Asians are the fastest growing racial group according to a recent report released by the U.S. Census Bureau analyzing 2000 and 2010 census figures.
For those following the nation's changing demographics that may sound surprising because we've also been hearing that Hispanics are the "fastest growing minority group."
The difference between the two groups can be explained in how the Census Bureau defines people of Hispanic origin. In 2010, new instructions were listed before questions on Hispanic, Latino or Spanish origin indicating that "Hispanic origins are not races."
"Hispanics are considered an ethnic group, not a race. People are either Hispanic/Latino or non-Hispanic/Latino," explains D'Vera Cohn, senior writer for the Pew Research Center. "Hispanics, as is true of people who are not Hispanic, can be of any race, and are asked on the census form to choose which race or races they belong to."
As the US Census Bureau explains, "in the federal statistic system, Hispanic origin is considered to be a separate concept from race."
"Hispanics are a minority group, but not a race. Asians are a minority group and a race," said Cohn.
And that's how you come to Asians being the fastest growing racial group when compared with the other major race groups, such as white, black, native American/Alaska native and Native Hawaiian/Pacific Islander, with the raw data available to view here.
The U.S. population identifying as Asian alone or in combination with another racial group grew by 45.6 percent from 2000 to 2010, according to the report by the U.S. Census Bureau released Wednesday.
The Asian population increased four times faster than the total U.S. population, which grew by 9.7 percent during the past decade.
That trend was also reflected on a state-by-state basis with the Asian population growing by at least 30 percent in 49 states.
Hawaii was the only state that did not experience a similar rate of growth, with an 11 percent increase. Yet Asians already make up 57 percent of the total population in Hawaii.
Nevada, Arizona, North Carolina, North Dakota and Georgia represented the top five states with the most growth.
The Census Bureau figures include respondents who identify as one or more Asian race — or in combination with another race. The 2000 census was the first time respondents could choose more than one race.
In cities with a population of 100,000 or more, Honolulu had the greatest proportion of people who identified as Asian (68 percent,) followed by nine California cities.
New York, meanwhile, represents the largest concentration of Asians with 1.1 million people.
Nationwide, census respondents who identify as Chinese represent the largest Asian group followed by Filipinos and Asian Indians.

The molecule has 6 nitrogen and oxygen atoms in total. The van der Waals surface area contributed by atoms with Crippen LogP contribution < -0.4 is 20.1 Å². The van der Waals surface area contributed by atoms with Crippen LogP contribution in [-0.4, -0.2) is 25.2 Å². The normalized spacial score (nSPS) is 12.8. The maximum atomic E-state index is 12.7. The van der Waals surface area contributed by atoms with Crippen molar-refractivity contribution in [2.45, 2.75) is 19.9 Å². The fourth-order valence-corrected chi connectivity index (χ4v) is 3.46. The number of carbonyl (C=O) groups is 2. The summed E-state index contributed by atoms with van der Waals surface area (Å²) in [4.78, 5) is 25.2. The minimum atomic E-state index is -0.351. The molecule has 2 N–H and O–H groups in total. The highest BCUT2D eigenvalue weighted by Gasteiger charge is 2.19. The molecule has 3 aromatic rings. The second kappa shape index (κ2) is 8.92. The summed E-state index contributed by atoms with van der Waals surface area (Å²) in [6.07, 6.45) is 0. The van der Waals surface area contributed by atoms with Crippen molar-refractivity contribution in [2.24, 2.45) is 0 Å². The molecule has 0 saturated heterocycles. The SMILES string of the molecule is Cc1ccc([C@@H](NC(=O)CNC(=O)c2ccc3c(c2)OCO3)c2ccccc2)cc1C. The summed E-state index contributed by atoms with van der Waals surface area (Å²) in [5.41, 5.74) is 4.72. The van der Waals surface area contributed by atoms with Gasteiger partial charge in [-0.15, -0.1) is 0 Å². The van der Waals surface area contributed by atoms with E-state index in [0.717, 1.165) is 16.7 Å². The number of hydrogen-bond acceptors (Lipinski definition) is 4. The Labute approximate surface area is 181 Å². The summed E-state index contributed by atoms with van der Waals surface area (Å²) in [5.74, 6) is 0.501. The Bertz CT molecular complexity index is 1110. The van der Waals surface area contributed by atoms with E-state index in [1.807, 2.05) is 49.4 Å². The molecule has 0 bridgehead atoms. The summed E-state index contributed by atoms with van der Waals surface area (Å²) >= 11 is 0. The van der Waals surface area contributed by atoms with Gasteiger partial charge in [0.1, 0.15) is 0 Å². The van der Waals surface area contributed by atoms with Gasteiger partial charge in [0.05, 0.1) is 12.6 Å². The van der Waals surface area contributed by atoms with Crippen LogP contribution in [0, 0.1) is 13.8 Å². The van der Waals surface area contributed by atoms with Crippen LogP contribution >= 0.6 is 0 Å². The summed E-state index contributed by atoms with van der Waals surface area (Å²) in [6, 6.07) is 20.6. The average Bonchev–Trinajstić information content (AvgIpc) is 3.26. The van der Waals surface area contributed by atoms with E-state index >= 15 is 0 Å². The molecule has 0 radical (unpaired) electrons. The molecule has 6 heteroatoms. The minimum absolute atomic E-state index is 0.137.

Among Asian groups, people identifying as Bangladeshi and Pakistani had some of the strongest growth, doubling in size over the past decade, says Marita Etcubañez of the Asian American Justice Center who contributed to a report analyzing census figures.
"The Asian American population is one that is sixty percent foreign-born, which demonstrates that immigration to the U.S. continues to contribute to our growth," said Etcubañez, "Nearly one in three of the 9.2 million Asian American foreign-born entered the United States between 2000 and 2009. Some groups are more recent arrivals to the United States. Roughly seven in 10 Malaysian, Bangladeshi, Indian, and Taiwanese Americans were born abroad, and more than three out of four Sri Lankan Americans were born abroad."
There were other changes census reports say could have attributed to the change in race counts, including demographic changes, such as births and deaths, as well as "migration in and out of a geographic area."
There is recent data suggesting that the rising Asian population does not come from immigration alone — and that Asians are migrating outside traditional city centers, as explained last year in The Atlantic piece on "The End of Chinatown:"
"In Manhattan, the census showed a decline in Chinatown's population for the first time in recent memory—almost 9 percent overall, and a 14 percent decline in the Asian population. The exodus from Chinatown is happening partly because the working class is getting priced out of this traditional community and heading to the "ethnoburbs"; development continues to push residents out of the neighborhood and into other, secondary enclaves like Flushing, Queens, in New York. But the influx of migrants who need the networks that Chinatown provides is itself slowing down. Notably, the percentage of foreign-born Chinese New Yorkers fell from about 75 percent in 2000 to 69 percent in 2009."
The Atlantic also notes that some Chinese are returning to China "lured by Chinese-government incentives."
The Washington Post reports that the Asian population is up 60 percent in the DC-metro region, with many Asian groups choosing to live in D.C. suburbs. In Virginia, Indians make up the largest group of Asians there while Filipinos are the largest Asian group in two Maryland suburbs.
The Census Bureau reports that counties experiencing the fastest growth were in the Midwest and The South with the Asian population growing in some counties by 200 percent.
(Padmananda Rama is a producer on NPR's elections unit.)